Answers to Common Ear, Nose, and Throat Questions

Premier Health providers answer frequently asked questions about ear, nose, and throat health.

What steps can you take to alleviate or soothe laryngitis?

Dr. Laura Tully discusses how to alleviate laryngitis. Click play to watch the video or read the transcript.

What steps can you take to alleviate or soothe laryngitis?

For patients who do develop a viral laryngitis, symptoms will typically resolve on their own within one to three weeks, but there are things patients can do on their own to help speed up recovery. One is voice rest, as much as patients are able to rest the voice. It will help. Things like throat clearing, coughing and whispering though have the same impact as speaking normally. So when we say voice rest, we want you to limit all of those things. Also, lots and lots of hydration and rest will help speed up recovery, and non-mentholated cough drops. The menthol can actually have a drying effect on the vocal cords. So even though they can feel nice in the back of the throat, they can actually hinder recovery.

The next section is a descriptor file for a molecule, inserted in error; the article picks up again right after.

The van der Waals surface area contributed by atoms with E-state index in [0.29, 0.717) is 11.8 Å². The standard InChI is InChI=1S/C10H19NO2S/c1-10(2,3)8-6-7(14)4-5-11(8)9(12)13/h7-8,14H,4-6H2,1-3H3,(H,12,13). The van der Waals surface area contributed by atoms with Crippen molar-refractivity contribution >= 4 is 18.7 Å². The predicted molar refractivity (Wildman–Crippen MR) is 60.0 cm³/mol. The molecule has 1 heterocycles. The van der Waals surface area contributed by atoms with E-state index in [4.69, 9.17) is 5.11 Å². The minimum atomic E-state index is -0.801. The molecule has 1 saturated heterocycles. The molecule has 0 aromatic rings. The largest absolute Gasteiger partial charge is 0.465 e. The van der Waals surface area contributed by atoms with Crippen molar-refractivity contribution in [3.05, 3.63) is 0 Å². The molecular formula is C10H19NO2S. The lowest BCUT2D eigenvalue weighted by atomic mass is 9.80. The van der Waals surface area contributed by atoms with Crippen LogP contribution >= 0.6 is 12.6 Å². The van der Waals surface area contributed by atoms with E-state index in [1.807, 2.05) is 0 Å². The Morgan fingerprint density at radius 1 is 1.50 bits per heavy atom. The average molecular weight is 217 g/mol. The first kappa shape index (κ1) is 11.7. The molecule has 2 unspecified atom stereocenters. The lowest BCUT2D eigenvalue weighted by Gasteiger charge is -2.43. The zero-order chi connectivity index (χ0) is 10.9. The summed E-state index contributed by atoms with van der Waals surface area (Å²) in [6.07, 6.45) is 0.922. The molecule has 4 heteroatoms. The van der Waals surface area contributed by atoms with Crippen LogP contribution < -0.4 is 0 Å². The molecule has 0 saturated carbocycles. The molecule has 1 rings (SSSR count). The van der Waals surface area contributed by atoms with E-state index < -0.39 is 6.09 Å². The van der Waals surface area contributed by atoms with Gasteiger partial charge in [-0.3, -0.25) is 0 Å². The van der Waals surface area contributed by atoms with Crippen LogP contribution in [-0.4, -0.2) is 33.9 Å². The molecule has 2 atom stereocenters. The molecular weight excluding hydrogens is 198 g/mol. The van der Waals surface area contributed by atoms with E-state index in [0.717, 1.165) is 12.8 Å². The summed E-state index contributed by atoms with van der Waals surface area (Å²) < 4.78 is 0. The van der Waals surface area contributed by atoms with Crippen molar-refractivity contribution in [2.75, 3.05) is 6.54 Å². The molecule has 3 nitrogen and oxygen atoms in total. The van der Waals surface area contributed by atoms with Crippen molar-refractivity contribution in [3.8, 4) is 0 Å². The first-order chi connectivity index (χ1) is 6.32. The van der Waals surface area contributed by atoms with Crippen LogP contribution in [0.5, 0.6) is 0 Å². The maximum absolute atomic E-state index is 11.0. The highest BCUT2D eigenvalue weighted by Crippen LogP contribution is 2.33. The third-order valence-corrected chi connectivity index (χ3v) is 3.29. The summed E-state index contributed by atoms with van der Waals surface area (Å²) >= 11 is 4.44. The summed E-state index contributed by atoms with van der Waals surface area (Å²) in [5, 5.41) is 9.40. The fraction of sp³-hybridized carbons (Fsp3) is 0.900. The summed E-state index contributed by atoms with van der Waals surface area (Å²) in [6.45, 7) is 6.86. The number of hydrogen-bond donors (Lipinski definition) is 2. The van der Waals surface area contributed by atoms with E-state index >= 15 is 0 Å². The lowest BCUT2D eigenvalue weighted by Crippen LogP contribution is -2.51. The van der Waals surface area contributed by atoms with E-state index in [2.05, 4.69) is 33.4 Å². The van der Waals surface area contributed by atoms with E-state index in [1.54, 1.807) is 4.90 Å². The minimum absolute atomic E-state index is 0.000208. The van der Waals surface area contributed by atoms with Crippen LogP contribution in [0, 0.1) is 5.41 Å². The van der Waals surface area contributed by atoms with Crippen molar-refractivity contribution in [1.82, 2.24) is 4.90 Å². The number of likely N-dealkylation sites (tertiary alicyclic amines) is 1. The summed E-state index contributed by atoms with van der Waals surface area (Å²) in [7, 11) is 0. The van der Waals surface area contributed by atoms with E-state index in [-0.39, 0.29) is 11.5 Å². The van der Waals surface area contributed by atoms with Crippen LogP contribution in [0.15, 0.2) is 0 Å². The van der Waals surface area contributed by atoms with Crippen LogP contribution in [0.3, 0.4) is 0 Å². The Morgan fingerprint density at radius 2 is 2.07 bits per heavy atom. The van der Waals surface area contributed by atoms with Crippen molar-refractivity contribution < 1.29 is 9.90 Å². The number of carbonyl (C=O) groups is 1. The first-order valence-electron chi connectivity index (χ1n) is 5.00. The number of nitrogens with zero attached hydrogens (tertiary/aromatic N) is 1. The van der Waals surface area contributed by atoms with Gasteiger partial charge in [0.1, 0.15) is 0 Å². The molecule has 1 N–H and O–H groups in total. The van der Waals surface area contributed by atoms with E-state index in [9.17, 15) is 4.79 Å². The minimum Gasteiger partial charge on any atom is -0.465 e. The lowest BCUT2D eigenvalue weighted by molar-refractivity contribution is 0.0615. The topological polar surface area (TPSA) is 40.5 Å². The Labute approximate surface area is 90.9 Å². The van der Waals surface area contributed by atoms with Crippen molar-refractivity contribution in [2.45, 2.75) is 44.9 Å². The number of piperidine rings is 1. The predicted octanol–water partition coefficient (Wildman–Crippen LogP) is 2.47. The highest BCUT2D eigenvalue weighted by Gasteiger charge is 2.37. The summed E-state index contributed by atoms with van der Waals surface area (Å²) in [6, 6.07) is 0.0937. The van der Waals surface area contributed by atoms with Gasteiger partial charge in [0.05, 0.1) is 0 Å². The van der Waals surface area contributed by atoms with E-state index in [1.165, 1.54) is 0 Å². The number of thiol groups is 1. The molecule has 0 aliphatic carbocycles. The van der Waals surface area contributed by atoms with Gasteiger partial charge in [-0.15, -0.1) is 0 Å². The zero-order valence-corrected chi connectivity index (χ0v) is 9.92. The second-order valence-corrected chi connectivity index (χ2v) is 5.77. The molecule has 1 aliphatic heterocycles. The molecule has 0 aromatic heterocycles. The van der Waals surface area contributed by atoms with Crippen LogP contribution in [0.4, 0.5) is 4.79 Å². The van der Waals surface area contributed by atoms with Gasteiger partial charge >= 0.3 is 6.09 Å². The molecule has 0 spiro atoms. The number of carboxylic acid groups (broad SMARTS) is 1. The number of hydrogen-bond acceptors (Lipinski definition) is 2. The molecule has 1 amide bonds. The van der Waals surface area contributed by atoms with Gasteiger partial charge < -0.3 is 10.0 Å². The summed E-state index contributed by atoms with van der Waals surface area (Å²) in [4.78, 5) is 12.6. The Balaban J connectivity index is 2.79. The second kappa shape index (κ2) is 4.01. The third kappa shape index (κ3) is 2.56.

Most often, the best thing you can do to help laryngitis is to rest your voice as much as possible, according to the U.S. Department of Health and Human ServicesOff Site Icon (HHS).

Premier Physician Network (PPN) physicians say it’s important to remember that coughing, clearing your throat, and whispering have the same effect as talking normally. So, it’s best for you to try to avoid doing those things whenever possible.

Viral laryngitis can last one to three weeks, but drinking a lot of fluids to stay hydrated and getting plenty of rest can help in your recovery.

You can also try decongestants and pain relievers, such as acetaminophen and ibuprofen, to help soothe laryngitis, according to the HHS.

Talk to your doctor for more information about alleviating or soothing laryngitis.

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Source: Stewart Adam, MD, Premier ENT Associates; Jeffrey Adam, MD, Premier ENT Associates; Laura Tully, MD, Premier ENT Associates

Jeffery S. Adam, MD, FACS

Jeffery S. Adam, MD, FACS

Premier ENT Associates

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